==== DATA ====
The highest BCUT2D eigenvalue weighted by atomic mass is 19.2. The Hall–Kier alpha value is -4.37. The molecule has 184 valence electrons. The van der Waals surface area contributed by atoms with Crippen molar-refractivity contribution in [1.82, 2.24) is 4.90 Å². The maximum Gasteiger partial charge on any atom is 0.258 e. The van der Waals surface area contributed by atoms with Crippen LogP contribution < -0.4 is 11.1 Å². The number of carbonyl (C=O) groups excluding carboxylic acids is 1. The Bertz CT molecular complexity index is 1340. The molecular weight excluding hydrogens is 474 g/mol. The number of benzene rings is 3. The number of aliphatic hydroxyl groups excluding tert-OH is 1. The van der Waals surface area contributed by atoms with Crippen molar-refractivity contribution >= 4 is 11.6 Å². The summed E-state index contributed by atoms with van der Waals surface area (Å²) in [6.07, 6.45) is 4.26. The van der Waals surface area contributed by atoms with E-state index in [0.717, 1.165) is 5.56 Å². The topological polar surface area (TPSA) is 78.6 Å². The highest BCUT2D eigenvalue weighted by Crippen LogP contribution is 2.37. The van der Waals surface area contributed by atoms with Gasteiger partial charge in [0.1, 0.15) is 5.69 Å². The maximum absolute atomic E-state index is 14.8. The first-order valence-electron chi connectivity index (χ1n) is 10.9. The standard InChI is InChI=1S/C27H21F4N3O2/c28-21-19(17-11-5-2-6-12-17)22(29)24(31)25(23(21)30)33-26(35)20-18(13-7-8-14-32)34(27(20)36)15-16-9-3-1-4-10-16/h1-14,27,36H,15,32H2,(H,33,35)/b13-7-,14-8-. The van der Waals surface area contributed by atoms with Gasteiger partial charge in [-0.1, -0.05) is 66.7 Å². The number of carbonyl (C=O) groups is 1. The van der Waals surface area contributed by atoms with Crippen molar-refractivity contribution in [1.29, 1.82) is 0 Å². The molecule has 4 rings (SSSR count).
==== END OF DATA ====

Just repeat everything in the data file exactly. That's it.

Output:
The highest BCUT2D eigenvalue weighted by atomic mass is 19.2. The Hall–Kier alpha value is -4.37. The molecule has 184 valence electrons. The van der Waals surface area contributed by atoms with Crippen molar-refractivity contribution in [1.82, 2.24) is 4.90 Å². The maximum Gasteiger partial charge on any atom is 0.258 e. The van der Waals surface area contributed by atoms with Crippen LogP contribution < -0.4 is 11.1 Å². The number of carbonyl (C=O) groups excluding carboxylic acids is 1. The Bertz CT molecular complexity index is 1340. The molecular weight excluding hydrogens is 474 g/mol. The number of benzene rings is 3. The number of aliphatic hydroxyl groups excluding tert-OH is 1. The van der Waals surface area contributed by atoms with Crippen molar-refractivity contribution >= 4 is 11.6 Å². The summed E-state index contributed by atoms with van der Waals surface area (Å²) in [6.07, 6.45) is 4.26. The van der Waals surface area contributed by atoms with E-state index in [0.717, 1.165) is 5.56 Å². The topological polar surface area (TPSA) is 78.6 Å². The highest BCUT2D eigenvalue weighted by Crippen LogP contribution is 2.37. The van der Waals surface area contributed by atoms with Gasteiger partial charge in [0.1, 0.15) is 5.69 Å². The maximum absolute atomic E-state index is 14.8. The first-order valence-electron chi connectivity index (χ1n) is 10.9. The standard InChI is InChI=1S/C27H21F4N3O2/c28-21-19(17-11-5-2-6-12-17)22(29)24(31)25(23(21)30)33-26(35)20-18(13-7-8-14-32)34(27(20)36)15-16-9-3-1-4-10-16/h1-14,27,36H,15,32H2,(H,33,35)/b13-7-,14-8-. The van der Waals surface area contributed by atoms with Gasteiger partial charge in [-0.1, -0.05) is 66.7 Å². The number of carbonyl (C=O) groups is 1. The van der Waals surface area contributed by atoms with Crippen molar-refractivity contribution in [1.29, 1.82) is 0 Å². The molecule has 4 rings (SSSR count).